Pichushkin lived on Kersamkia Street in Moscow. He lived in an apartment that was a six-minute walk from the northern end of Bitsa Park. The two-bedroom apartment on the fifth floor was occupied by the mother, Natalia Elmoradovna, with her younger half-sister, her husband, and their son.
Pichushkin had gone to play chess in Bitsa Park. He played chess mostly with old people. During this period he took up bullying children as a hobby. He had videotaped children hanging upside down, scaring them away, etc. He watched these videos repeatedly to reaffirm his strength, but this never satisfied his murderous urges.
Pichushkin committed his first murder on July 27, 1992, when he was 18 years old. At this time, the country was going through violent situations following the collapse of the Soviet Union. Pichushkin informed his classmate Mikhail Odichuk that he had prepared a plan to kill 64 people one by one, and invited him to join him.
There was another reason why he chose 64, the number of squares on a chess board. Andrei Chikatilo ( Andrei Chikatilo ) was another terrible serial killer not only in Russia but in the world . He had killed 53 people during that period. Pichushkin was a fan of Chikatilo. He was arrested two years ago (in 1990) in Chikatilo. Pichushkin’s goal was to surpass Chikatilo’s kill number of 53.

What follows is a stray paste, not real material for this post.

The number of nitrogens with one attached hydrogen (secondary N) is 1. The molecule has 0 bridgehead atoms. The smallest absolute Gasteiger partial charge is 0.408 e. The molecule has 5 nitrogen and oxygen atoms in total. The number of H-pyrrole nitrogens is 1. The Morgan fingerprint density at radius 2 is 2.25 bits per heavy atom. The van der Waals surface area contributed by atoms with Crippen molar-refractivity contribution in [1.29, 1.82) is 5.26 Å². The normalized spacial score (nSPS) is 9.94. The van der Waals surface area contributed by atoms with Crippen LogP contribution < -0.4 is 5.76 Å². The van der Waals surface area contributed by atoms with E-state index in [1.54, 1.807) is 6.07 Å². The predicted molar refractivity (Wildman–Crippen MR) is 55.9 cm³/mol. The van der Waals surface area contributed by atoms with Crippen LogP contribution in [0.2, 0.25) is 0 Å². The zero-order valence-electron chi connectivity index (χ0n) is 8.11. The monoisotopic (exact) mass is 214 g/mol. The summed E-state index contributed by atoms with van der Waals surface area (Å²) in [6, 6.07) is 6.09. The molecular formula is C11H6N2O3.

Thinking it was a joke, Odichuk agreed to the plan. On July 27, 1992, Odichuk met Pichushkin in the vicinity of Bitsevsky (Bitsa) Park in Moscow, the site of the planned murder. However, when they reached the meeting point, he realized that Pichushkin was not joking and told Pichushkin that he did not want to go any further.
Sensing that his best friend was teasing him, Pichushkin took a hammer out of his bag and struck Odichuk twenty times in the head, killing him. After Odichuk died, Pichushkin buried his body near the sewers in Bitsa Park. Bitsa then returned to her mother’s apartment, about a five-minute walk from the park.
On July 28, 1992, Odichuk’s body was found near the sewers of Bitsa Park. Muscovite police launched an investigation into the murder and identified the body as that of 18-year-old Mikhail Odichuk, who lived in Moscow. According to eyewitnesses’ statements to the police, Odychuk was last seen walking in the direction of Bitsa Park with Alexander Pichushkin.
On July 30, 1992, Pichushkin was arrested at his mother’s home and taken to the premises of a Moscow police station for questioning. When asked about his whereabouts at the time of Odichuk’s death, Pichushkin confirmed that he had been with Odichuk three days earlier, but claimed that he had left Odichuk at the park to be with his mother and sister.
After several hours of questioning, Russian police found no evidence linking Pichushkin to Odichuk’s death. Thus Pichushkin left the police station and returned to his mother’s house without any charges against him.
In September 1992, 18-year-old neighbor Olga rejected Pichushkin’s love. She rejected the relationship with Pichushkin because he was in a relationship with his friend Sergei. Enraged by Olga’s rejection of him, Pichushkin goes to Sergey’s apartment and throws him out the window. Sergey was found dead after falling from a height of several meters. The case is believed to have been committed by Pichushkin, but has not been confirmed, and the police investigation ruled Sergey’s death a suicide.